MORGANTOWN. W.Va. — Dana Holgorsen said Dreamius Smith—he of the 75-yard smash-and-dash run that stunned Oklahoma early—would have received more second-half carries had he blocked better.
Smith made only one additional carry after the first-quarter breakaway accounted for WVU’s only touchdown in a 16-7 loss. He finished with three carries for 77 yards overall, essentially vanishing after a Sooners safety blew past him to force Paul Millard’s fumble in the second quarter.
“I know a lot of people are upset with only three carries, and I want him to get the ball more too,” Holgorsen said Tuesday. “But if Dreamius gets out there, and he whiffs three times like he did, he’s coming out of the game, and he knows that.
“His one run was spectacular, but you can’t turn around and miss a block and get the quarterback hit and have a turnover. You have to do the little things, and blocking is more important than running people over.”
A junior college transfer, Smith insisted he understands the importance of blocking and is giving it added emphasis during individual drills.
“I know I missed one key block that caused a turnover, and I take all responsibility for that,” he said. “If the blocking improves, I guess more carries is what it sounds like.”
Running backs coach JaJuan Seider said Smith is beginning to understand how to block with the same power and aggression that he showed on that touchdown run. Rather curiously, Seider cited leg cramps—not blocking troubles—for curtailing Smith’s carries against OU.
“We probably put more emphasis on that (sack) than we should have—it wasn’t that,” Seider said. “He cramped up in the third quarter and that was more of the reason he wasn’t playing.”
Whatever the reason, WVU could have used more explosive plays like the one Smith generated by running through two tackles near the line of scrimmage and then jetting past three defensive backs.
“I put my foot in the ground and used my 220 (pounds),” he said. “People always looked at me from the outside and think I wasn’t fast and couldn’t get around the edge. But I was determined to get in the end zone after I saw me past the first level and it was just one-on-one with the safeties.”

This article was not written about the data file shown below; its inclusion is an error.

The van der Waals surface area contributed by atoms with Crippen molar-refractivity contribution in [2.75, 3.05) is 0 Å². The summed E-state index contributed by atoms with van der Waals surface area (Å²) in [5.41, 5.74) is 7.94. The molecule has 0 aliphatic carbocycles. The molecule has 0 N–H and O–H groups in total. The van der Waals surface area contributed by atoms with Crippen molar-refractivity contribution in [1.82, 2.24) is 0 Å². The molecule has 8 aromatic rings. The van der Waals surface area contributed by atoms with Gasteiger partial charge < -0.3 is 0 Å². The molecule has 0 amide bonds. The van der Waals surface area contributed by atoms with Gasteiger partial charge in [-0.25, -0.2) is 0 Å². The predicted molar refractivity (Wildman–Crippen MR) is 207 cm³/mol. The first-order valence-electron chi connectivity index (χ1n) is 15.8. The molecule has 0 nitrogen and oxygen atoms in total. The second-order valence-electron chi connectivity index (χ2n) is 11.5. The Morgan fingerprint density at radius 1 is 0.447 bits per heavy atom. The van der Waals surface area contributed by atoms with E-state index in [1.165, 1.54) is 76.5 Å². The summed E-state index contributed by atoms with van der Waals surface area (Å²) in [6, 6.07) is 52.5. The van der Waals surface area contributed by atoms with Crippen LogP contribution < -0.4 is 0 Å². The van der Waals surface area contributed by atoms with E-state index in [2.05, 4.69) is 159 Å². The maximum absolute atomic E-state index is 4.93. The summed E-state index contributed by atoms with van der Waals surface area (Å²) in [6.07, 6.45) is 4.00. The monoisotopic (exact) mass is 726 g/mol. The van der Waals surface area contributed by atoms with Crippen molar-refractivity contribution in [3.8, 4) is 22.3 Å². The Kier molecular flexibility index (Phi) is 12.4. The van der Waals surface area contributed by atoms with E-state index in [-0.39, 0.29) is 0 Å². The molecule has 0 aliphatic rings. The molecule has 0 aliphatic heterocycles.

BACK ‘EM UP FIVE
Offensive line coach Ron Crook explained the two illegal procedure calls marked off against WVU’s Curtis Feigt and Marquis Lucas at Oklahoma.
“(With Feigt) it was the quarterback moving from under center back into the pistol formation, and I think Curtis saw him move and flinched,” Cook said. “The one on Marquis was more about us going on a silent cadence and he was anticipating a little too much.”
This week’s updated depth chart features three new starters at wide receiver: Kevin White and Ronald Carswell on the outside and Mario Alford in the slot. The trio of junior college transfers are supplanting last week’s starters Ivan McCartney, KJ Myers and Daikiel Shorts, who combined for more dropped passes (four) than receptions (three) at Oklahoma.
“The opportunities to make plays, and not making them” was disappointing against the Sooners, said WVU receivers coach Lonnie Galloway. “The effort was great, but when you’re number is called you’ve got to make plays.”
The change in starters doesn’t necessarily signal an end to the rotation, provided there’s no steep dropoff in productivity.
“I want to be able to put fresh bodies in the game and not feel handicapped on what we’re calling,” Gallloway said. “If you’re in the game we need to feel comfortable with you.”
Watch Dreamius Smith’s interview below: